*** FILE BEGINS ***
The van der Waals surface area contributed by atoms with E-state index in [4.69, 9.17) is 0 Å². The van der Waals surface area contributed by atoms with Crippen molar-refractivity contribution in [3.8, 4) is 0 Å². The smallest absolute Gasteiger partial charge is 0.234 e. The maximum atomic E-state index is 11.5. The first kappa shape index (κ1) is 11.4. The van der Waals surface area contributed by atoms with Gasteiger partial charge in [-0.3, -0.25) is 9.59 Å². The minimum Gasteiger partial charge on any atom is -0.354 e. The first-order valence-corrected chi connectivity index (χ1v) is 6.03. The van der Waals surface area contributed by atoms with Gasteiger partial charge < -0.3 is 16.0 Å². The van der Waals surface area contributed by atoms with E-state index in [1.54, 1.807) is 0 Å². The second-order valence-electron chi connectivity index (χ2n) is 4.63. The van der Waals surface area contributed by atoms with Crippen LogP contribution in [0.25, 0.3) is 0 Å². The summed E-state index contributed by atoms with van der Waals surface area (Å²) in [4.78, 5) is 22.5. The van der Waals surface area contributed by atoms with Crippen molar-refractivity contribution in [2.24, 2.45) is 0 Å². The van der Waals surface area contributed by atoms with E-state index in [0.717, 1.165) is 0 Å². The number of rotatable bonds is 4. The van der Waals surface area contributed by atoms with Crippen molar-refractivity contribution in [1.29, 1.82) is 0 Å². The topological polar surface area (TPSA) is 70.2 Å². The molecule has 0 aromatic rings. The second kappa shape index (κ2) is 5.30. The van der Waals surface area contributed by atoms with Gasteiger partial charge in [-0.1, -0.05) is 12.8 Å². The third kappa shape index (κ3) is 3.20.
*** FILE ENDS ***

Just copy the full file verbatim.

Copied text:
The van der Waals surface area contributed by atoms with E-state index in [4.69, 9.17) is 0 Å². The van der Waals surface area contributed by atoms with Crippen molar-refractivity contribution in [3.8, 4) is 0 Å². The smallest absolute Gasteiger partial charge is 0.234 e. The maximum atomic E-state index is 11.5. The first kappa shape index (κ1) is 11.4. The van der Waals surface area contributed by atoms with Gasteiger partial charge in [-0.3, -0.25) is 9.59 Å². The minimum Gasteiger partial charge on any atom is -0.354 e. The first-order valence-corrected chi connectivity index (χ1v) is 6.03. The van der Waals surface area contributed by atoms with Gasteiger partial charge < -0.3 is 16.0 Å². The van der Waals surface area contributed by atoms with E-state index in [1.54, 1.807) is 0 Å². The second-order valence-electron chi connectivity index (χ2n) is 4.63. The van der Waals surface area contributed by atoms with Crippen LogP contribution in [0.25, 0.3) is 0 Å². The summed E-state index contributed by atoms with van der Waals surface area (Å²) in [4.78, 5) is 22.5. The van der Waals surface area contributed by atoms with Crippen molar-refractivity contribution in [2.24, 2.45) is 0 Å². The van der Waals surface area contributed by atoms with E-state index in [0.717, 1.165) is 0 Å². The number of rotatable bonds is 4. The van der Waals surface area contributed by atoms with Crippen molar-refractivity contribution in [1.29, 1.82) is 0 Å². The topological polar surface area (TPSA) is 70.2 Å². The molecule has 0 aromatic rings. The second kappa shape index (κ2) is 5.30. The van der Waals surface area contributed by atoms with Gasteiger partial charge in [-0.1, -0.05) is 12.8 Å². The third kappa shape index (κ3) is 3.20.